Layer Seven Security

Verizon Data Breach Investigations Report (DBIR) 2013: ‘This isn’t a threat you can afford to ignore’

The breadth and depth of the 2013 Verizon Data Breach Investigations Report (DBIR) is unprecedented. Released this Monday, the reports brings together the investigations performed by nineteen law enforcement agencies, research institutions and private security firms that combat data breaches including the European Cybercrime Centre (EC3), U.S Secret Service and the Department of Homeland Security. The global study represents the most comprehensive assessment of the drivers of information leakages. The findings and recommendations in the study are based on the analysis of 47,000 security incidents and over 600 confirmed breaches. They provide an unparalleled insight into attackers and their methods, enabling organizations to establish more effective countermeasures against such threats.

Verizon DBIR 2013 Key Fin

Threat Actors

The study categorizes threat actors into three key groups: Organized Crime, State-Affiliated and Activists. These groups tend to originate from distinct regions, target different types of assets and data, and employ distinctive attack methods. Organized crime actors, for example, generally stem from Eastern Europe and North America and target financial information in companies within the finance, retail and food industries using methods such as hacking and malware.

Verizon DBIR 2013 Threat Actor Profiles

Activists comprise the largest group and are generally opportunistic. Organized criminals are more targeted but not as targeted and relentless as state-sponsored spies that use the most sophisticated methods to steal intellectual property, financial data or insider information from organisations. The graph below demonstrates that state-sponsored actors target a variety of sectors including education, finance and utilities. Nearly three-quarters of espionage attacks were targeted not at the public sector but at companies within manufacturing, professional services and transportation industries.

Verizon DBIR 2013 Victim Industries

Threat Actions

All threat actors employ hacking and malware methods to varying extents. This includes brute force attacks, spyware, backdoors, SQL injection, and the use of stolen credentials. Hacking involves attempts to access information systems usually through bypassing logical security measures, whereas malware is the use of malicious software, scripts or code, designed to alter the performance of systems. Both methods are increasingly scalable, automated and anonymous due to the greater accessibility of systems through the Internet and interconnectedness between systems and organizations.

Verizon DBIR 2013 Threat A


According to the DBIR, “All kinds of organizations, from government agencies to iconic consumer brands, internet startups to trusted financial institutions have reported major data breaches in the last year. Nobody’ immune, no target is too small, or too large. The methods used by hackers to gain access to data are numerous, wide-reaching and ever-growing. This isn’t a threat you can afford to ignore”.  Although attacks may be inevitable, there are clear, concrete measures that organisations should undertake to prevent such attacks from leading to data breaches. Breaches not only have the potential to cause financial and reputational harm, they increasingly require public disclosure: the European Union is expected to introduce mandatory reporting requirements this year. Forty-six states of the U.S have already done so. Furthermore, SEC reporting requirements mandate public companies to disclose the nature and extent of cybersecurity incidents to shareholders through corporate filings.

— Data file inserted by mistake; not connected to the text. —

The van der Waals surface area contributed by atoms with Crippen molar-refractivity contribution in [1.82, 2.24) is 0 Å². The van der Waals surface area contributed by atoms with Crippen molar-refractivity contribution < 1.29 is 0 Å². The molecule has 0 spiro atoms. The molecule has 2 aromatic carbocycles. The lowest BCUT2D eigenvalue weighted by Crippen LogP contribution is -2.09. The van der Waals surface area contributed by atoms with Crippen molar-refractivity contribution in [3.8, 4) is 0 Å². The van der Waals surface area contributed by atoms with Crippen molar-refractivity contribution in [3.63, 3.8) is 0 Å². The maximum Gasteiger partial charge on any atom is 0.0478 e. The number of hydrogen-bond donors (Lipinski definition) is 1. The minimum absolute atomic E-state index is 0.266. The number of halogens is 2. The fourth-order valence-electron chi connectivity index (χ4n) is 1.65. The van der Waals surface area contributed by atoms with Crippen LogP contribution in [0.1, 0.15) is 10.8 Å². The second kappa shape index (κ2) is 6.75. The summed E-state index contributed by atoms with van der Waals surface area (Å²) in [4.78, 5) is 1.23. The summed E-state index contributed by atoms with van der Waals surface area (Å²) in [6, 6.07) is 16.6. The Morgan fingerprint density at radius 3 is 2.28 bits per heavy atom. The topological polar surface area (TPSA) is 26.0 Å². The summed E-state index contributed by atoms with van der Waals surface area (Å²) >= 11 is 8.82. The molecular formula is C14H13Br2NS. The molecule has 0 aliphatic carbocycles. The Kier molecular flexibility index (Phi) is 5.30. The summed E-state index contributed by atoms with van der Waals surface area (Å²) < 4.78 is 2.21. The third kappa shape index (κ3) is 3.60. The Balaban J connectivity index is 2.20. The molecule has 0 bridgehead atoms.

Organisations should implement common security measures to minimize the risk of a data breach, as well as detect and contain successful attacks. The specific recommendations made by the study include the implementation of the 20 Critical Security Controls (CSC) advocated by the Consortium for Cybersecurity Action (CCA). The controls are listed in the table below.

rizon DBIR 2013 CCA CSC

The following table maps the CSC to the most common threat actions identified by the DBIR and demonstrates that effective data breach prevention strategies require a combination of measures in the areas of people, process and technology.

Verizon DBIR 2013 CCA and Threat Actions

The majority of the 20 Common Security Controls are directly applicable to SAP systems. The improper configuration of SAP applications, platforms, programs and clients can expose such systems to many of the threats identified by the DBIR and the risk of a data breach. The consequences can be disastrous when poorly configured systems are combined with inadequate boundary and malware defenses, insecure network and landscape architectures, ineffective access controls, and the absence of regular vulnerability assessment and penetration testing. Layer Seven Security has developed a comprehensive white paper to guide SAP customers on measures required to secure SAP systems against data breaches. The paper advocates a strategy based on the concept of defense in depth. You can download the paper here.

Countering the Threat of Corporate Espionage